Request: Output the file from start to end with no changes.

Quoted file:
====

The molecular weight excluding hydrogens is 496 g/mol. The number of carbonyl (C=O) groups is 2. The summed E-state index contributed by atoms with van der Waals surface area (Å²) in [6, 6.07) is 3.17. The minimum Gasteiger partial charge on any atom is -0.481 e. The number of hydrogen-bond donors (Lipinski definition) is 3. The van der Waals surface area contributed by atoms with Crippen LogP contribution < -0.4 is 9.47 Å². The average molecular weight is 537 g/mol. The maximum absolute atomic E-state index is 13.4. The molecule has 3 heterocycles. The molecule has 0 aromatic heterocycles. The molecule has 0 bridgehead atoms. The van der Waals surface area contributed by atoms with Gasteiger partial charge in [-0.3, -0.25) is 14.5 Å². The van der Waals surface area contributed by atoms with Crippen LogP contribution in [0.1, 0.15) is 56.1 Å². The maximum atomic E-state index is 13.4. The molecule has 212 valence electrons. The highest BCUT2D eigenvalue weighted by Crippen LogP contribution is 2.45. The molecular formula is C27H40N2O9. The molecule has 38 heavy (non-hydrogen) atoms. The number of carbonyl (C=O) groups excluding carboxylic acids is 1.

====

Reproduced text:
The molecular weight excluding hydrogens is 496 g/mol. The number of carbonyl (C=O) groups is 2. The summed E-state index contributed by atoms with van der Waals surface area (Å²) in [6, 6.07) is 3.17. The minimum Gasteiger partial charge on any atom is -0.481 e. The number of hydrogen-bond donors (Lipinski definition) is 3. The van der Waals surface area contributed by atoms with Crippen LogP contribution < -0.4 is 9.47 Å². The average molecular weight is 537 g/mol. The maximum absolute atomic E-state index is 13.4. The molecule has 3 heterocycles. The molecule has 0 aromatic heterocycles. The molecule has 0 bridgehead atoms. The van der Waals surface area contributed by atoms with Gasteiger partial charge in [-0.3, -0.25) is 14.5 Å². The van der Waals surface area contributed by atoms with Crippen LogP contribution in [0.1, 0.15) is 56.1 Å². The maximum atomic E-state index is 13.4. The molecule has 212 valence electrons. The highest BCUT2D eigenvalue weighted by Crippen LogP contribution is 2.45. The molecular formula is C27H40N2O9. The molecule has 38 heavy (non-hydrogen) atoms. The number of carbonyl (C=O) groups excluding carboxylic acids is 1.